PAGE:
- Methadone can be used to maintain patients or to be tapered slowly as the individual withdraws from the drug. Methadone is an opioid, and it can be used in detox for those with severe withdrawal symptoms. Once the patient is stabilized on the drug, they can make the decision with their doctor to be slowly weaned off it. Because it is an opioid, methadone minimizes all withdrawal symptoms caused by other opioid drugs, including Dilaudid.
- Buprenorphine works similarly to methadone, but it is only a partial opioid agonist. This makes it less vulnerable to abuse, and as such, many patients are able to receive it from doctor’s offices instead of from regulated clinics (the only way one can receive methadone).
Depending on the severity of your symptoms, one of these treatments will probably be considerably better for your needs. In addition, antidepressants are sometimes used during opioid withdrawal to treat severe depressive symptoms. It is important that patients are able to receive this medication when necessary, as it can protect them from experiencing suicidal thoughts and other dangerous side effects of depression.
Behavioral therapies are often beneficial during detox as well, as they can help treat depressive symptoms, anxiety, and pave the way for addiction treatment in those who require it.
Is It Safe to Detox at Home?
In general, it can be safer to detox from opioid drugs at home than from certain other drugs like benzodiazepines and substances like alcohol. This is because Dilaudid and other opioids do not cause life-threatening effects the way other substances might. Still, it is important to understand your particular situation and how treatment may affect you.
It is usually much safer to attend some sort of detox program while going through Diluadid withdrawal than to try and go through the experience completely on your own. According to the Substance Abuse and Mental Health Services Administration, “Even mild levels of opioid use commonly produce uncomfortable levels of withdrawal symptoms,” so it is usually much safer to be managed on one of the medications listed above. One can do so through an outpatient detox program that allows them to manage and live their daily life, but this is safest when:
- There is no threat of complications caused by withdrawal
- There is no threat of depressive symptoms
- The individual does not suffer from a co-occurring mental or physical disorder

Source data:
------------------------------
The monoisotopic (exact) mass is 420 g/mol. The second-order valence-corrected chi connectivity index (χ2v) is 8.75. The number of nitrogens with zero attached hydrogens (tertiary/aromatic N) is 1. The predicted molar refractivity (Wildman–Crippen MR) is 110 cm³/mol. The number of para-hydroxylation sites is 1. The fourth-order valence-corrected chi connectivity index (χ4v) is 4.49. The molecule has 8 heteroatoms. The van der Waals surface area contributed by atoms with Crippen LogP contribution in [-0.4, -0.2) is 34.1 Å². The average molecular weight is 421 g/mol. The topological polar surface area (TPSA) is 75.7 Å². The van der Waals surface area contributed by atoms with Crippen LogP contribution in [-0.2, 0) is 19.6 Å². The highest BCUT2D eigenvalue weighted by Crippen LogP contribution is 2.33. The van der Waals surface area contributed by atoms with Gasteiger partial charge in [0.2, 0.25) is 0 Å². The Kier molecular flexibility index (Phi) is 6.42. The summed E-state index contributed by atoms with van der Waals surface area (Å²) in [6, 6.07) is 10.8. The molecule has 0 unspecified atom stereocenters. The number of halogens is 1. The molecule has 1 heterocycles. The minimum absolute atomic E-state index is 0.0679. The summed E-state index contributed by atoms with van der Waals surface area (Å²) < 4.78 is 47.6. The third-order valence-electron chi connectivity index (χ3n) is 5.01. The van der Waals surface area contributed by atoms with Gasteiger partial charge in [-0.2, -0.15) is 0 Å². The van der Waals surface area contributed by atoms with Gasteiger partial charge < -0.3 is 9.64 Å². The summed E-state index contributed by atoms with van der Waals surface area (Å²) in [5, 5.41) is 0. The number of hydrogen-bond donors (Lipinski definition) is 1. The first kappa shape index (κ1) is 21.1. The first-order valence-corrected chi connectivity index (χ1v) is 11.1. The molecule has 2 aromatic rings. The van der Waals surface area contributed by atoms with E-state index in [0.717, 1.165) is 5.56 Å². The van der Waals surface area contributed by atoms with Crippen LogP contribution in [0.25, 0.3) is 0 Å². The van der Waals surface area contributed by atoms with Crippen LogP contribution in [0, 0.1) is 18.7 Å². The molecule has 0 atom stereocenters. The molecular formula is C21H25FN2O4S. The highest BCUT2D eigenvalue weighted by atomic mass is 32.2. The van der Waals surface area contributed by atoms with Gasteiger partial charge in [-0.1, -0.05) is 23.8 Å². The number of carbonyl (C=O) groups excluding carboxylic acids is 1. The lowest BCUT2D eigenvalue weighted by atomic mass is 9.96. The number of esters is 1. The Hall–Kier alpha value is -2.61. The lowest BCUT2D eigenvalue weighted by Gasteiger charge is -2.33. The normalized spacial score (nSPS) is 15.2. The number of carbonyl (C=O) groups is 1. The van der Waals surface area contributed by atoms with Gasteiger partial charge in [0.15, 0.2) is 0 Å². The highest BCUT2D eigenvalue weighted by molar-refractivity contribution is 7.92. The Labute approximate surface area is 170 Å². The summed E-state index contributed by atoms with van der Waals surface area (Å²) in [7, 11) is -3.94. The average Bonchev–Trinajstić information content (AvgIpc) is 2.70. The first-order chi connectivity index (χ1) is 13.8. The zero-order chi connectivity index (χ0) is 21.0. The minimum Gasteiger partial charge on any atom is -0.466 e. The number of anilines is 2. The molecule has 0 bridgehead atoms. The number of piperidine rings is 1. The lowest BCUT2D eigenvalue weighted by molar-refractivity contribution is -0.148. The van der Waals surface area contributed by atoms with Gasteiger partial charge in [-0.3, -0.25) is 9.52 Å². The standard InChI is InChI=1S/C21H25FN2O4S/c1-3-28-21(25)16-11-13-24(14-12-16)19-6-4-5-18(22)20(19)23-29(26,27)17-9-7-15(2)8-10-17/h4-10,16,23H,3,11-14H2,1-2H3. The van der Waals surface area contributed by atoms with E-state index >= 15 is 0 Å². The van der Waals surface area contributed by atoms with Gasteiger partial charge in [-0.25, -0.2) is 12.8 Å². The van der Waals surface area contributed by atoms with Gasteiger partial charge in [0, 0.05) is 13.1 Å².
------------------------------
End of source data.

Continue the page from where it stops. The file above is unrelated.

- The individual’s symptoms are mild
- The individual has a strong support system of family members and friends to care for them while they are going through withdrawal
Sometimes, though, Dilaudid detox does need to take place in a residential facility. This is usually true of those who have been abusing the drug in high doses and are likely to experience severe withdrawal symptoms as well as a high potential for relapse. It is important to consider your specific situation before beginning any detox program for Dilaudid withdrawal.
How Long Will Dilaudid Detox Take?
According to Harvard Medical School, “The intensity of the [withdrawal] reaction depends on the dose and speed of withdrawal.” As short-acting drugs tend to produce shorter lasting but more painful symptoms, long-acting opioids like Dilaudid will often produce symptoms that linger for extended periods of time. And as your symptoms will likely be managed with a medication, this could potentially draw out your withdrawal period for a longer time.
Most individuals finish Dilaudid detox in about a week or two, but it could take longer. There is truly no way to be certain how long your detox program will take until you consult a doctor, but generally, withdrawal from opioids is not as long as those syndromes associated with other drugs like stimulants and sedatives. It is important to note, though, that those who have been abusing Dilaudid will require further addiction treatment after detox ends.
Help Me Find a Dilaudid Detox Center
Do you want to make a change in your life and end your dependence on Dilaudid? We can help you find a detox center that will cater to your needs and allow you to put an end to your Dilaudid use and abuse. It is very important that the detox center you choose will allow you to recover as safely as possible, so call 800-405-2627 now to find help and to start the process of reclaiming your life from Dilaudid.